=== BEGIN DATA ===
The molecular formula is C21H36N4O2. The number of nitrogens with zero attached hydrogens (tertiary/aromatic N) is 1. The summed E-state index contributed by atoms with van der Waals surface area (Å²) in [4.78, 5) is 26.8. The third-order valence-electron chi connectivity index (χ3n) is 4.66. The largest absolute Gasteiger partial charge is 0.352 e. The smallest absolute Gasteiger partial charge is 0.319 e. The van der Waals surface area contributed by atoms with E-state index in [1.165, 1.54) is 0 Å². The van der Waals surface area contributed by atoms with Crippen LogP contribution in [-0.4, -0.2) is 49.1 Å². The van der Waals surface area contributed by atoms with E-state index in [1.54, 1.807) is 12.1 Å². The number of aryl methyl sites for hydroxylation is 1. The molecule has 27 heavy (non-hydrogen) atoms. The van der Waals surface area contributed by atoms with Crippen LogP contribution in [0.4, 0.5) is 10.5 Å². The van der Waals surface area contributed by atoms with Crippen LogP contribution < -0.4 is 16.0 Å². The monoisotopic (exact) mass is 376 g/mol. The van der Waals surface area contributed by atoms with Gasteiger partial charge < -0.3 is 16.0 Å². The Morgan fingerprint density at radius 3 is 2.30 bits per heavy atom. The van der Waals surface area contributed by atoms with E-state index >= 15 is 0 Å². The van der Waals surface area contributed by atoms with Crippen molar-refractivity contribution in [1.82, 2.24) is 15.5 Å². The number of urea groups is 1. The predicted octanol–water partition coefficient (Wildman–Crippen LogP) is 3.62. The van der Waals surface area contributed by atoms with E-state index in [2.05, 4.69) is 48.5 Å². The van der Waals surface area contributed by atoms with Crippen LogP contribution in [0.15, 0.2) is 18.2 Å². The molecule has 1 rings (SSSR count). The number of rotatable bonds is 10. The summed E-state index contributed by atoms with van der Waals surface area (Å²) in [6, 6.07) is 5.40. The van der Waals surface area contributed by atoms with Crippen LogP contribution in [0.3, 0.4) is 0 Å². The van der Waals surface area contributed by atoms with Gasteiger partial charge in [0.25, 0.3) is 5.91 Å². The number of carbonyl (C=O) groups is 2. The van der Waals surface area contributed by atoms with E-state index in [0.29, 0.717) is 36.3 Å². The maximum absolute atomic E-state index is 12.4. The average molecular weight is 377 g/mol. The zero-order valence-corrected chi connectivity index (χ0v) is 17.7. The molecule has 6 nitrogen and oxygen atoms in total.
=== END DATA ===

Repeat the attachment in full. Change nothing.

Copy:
The molecular formula is C21H36N4O2. The number of nitrogens with zero attached hydrogens (tertiary/aromatic N) is 1. The summed E-state index contributed by atoms with van der Waals surface area (Å²) in [4.78, 5) is 26.8. The third-order valence-electron chi connectivity index (χ3n) is 4.66. The largest absolute Gasteiger partial charge is 0.352 e. The smallest absolute Gasteiger partial charge is 0.319 e. The van der Waals surface area contributed by atoms with E-state index in [1.165, 1.54) is 0 Å². The van der Waals surface area contributed by atoms with Crippen LogP contribution in [-0.4, -0.2) is 49.1 Å². The van der Waals surface area contributed by atoms with E-state index in [1.54, 1.807) is 12.1 Å². The number of aryl methyl sites for hydroxylation is 1. The molecule has 27 heavy (non-hydrogen) atoms. The van der Waals surface area contributed by atoms with Crippen LogP contribution in [0.4, 0.5) is 10.5 Å². The van der Waals surface area contributed by atoms with Crippen LogP contribution < -0.4 is 16.0 Å². The monoisotopic (exact) mass is 376 g/mol. The van der Waals surface area contributed by atoms with Gasteiger partial charge < -0.3 is 16.0 Å². The Morgan fingerprint density at radius 3 is 2.30 bits per heavy atom. The van der Waals surface area contributed by atoms with E-state index >= 15 is 0 Å². The van der Waals surface area contributed by atoms with Crippen molar-refractivity contribution in [1.82, 2.24) is 15.5 Å². The number of urea groups is 1. The predicted octanol–water partition coefficient (Wildman–Crippen LogP) is 3.62. The van der Waals surface area contributed by atoms with E-state index in [2.05, 4.69) is 48.5 Å². The van der Waals surface area contributed by atoms with Crippen LogP contribution in [0.15, 0.2) is 18.2 Å². The molecule has 1 rings (SSSR count). The number of rotatable bonds is 10. The summed E-state index contributed by atoms with van der Waals surface area (Å²) in [6, 6.07) is 5.40. The van der Waals surface area contributed by atoms with Crippen LogP contribution in [0.3, 0.4) is 0 Å². The van der Waals surface area contributed by atoms with Gasteiger partial charge in [0.25, 0.3) is 5.91 Å². The number of carbonyl (C=O) groups is 2. The van der Waals surface area contributed by atoms with E-state index in [0.29, 0.717) is 36.3 Å². The maximum absolute atomic E-state index is 12.4. The average molecular weight is 377 g/mol. The zero-order valence-corrected chi connectivity index (χ0v) is 17.7. The molecule has 6 nitrogen and oxygen atoms in total.